Pubdate: Wed, 06 Jul 2005
Source: Annex Guardian (CN ON)
Copyright: 2005 Metroland Printing, Publishing and Distributing
Author: Russell Barth
Bookmark: (Cannabis - Canada)
Bookmark: (Decrim/Legalization)


Regarding the marijuana decriminalization bill:

Now that the same-sex marriage issue has been settled (more or less), 
the Liberals will probably want to push forward with their 
alternative penalty legislation regarding marijuana, or as they keep 
erroneously calling it, "decriminalization".

The problems with this new legislation are many.

The fact the proposed fines are lower for youths than for adults 
suggests the Liberals think that it is OK for kids to use pot. Most 
Canadians think that cannabis should be regulated so that its use is 
restricted to adults.

Legalization and regulation would accomplish that; the Liberal's 
proposed legislation would actually make it easier for kids to access cannabis.

The proposed legislation would increase the penalty for growing to an 
astonishing 14 years. Rape, armed robbery, aggravated assault, even 
incest will draw a lesser penalty.

Convicted schoolgirl killer Karla Homolka only got 12 years. This new 
sentencing policy will scare off the "mom and pop" growers and hand 
exclusive growing rights to those people who are rich, crazy, brave 
or heavily armed enough to take a risk that big (organized crime).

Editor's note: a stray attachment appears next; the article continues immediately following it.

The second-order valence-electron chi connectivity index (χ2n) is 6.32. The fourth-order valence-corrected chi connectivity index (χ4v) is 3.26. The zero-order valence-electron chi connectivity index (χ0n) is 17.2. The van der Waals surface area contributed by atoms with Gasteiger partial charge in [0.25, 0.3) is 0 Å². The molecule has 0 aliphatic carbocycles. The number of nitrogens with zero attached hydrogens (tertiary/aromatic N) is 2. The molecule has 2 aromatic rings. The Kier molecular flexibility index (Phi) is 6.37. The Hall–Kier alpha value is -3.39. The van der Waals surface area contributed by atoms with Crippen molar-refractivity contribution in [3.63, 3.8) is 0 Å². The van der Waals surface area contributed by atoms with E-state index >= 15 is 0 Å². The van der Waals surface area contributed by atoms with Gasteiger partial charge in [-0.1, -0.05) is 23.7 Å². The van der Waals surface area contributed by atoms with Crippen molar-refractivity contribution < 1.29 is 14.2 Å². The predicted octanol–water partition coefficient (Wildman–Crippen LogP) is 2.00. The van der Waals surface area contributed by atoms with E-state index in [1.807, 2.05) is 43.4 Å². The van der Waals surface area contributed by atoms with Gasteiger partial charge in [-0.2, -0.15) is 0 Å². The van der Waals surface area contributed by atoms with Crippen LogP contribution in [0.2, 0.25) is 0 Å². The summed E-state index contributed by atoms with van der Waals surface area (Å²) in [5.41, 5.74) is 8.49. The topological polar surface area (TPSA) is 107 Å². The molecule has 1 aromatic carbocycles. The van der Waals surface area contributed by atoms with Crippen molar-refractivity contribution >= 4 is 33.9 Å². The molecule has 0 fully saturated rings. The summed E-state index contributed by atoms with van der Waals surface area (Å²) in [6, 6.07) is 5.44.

Canadians already spend about $2 billion annually in the War on 
Certain Drugs, on enforcement, courts, incarceration and corrections 
- - and we have nothing to show for it but a bigger and more dangerous 
black market than ever.

The Liberals want to spend even more taxpayers' dollars on this 
absurd and failing policy.

The Senate committee report on drugs from 2002 suggested the 
government fully legalize and regulate cannabis, generate billions in 
tax revenue and use police and correctional resources on more important issues.

The Fraser Institute crunched the numbers and estimated our domestic 
cannabis market could raise $3 billion annually in tax revenue.

The tax revenue from this market could save our ailing beef farmers, 
boost our military and increase healthcare and educational funding.

In the spring of 2003, the law prohibiting the possession of cannabis 
was found by an Ontario Superior Court Judge to be "of no force and effect."

This was later overturned on appeal, but in Canada, a law must be 
legislated back into existence, it cannot be resurrected by another court.

As a result, the police are still enforcing laws that technically 
don't really exist any more.

Health Canada's Medical Marijuana Access program recently released 
its new regulations and they still failed to comply with a number of 
court orders.

This also puts the laws prohibiting cannabis on shaky ground.

By not fully legalizing and regulating the cannabis market, our 
government is knowingly subsidizing organized crime to the tune of 
about $10 billion, wasting valuable police resources, making pot 
easier for kids to access than either tobacco or alcohol, wasting 
billions annually in taxpayers' funds, withholding billions more in 
potential annual tax revenue, withholding a valuable source of 
medicine from sick and dying Canadians and endangering every citizen 
in the country.

It leads me to wonder just which side of the law they are really on.

Russell Barth

Educators For Sensible Drug Policy

Via e-mail from Ottawa 
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MAP posted-by: Beth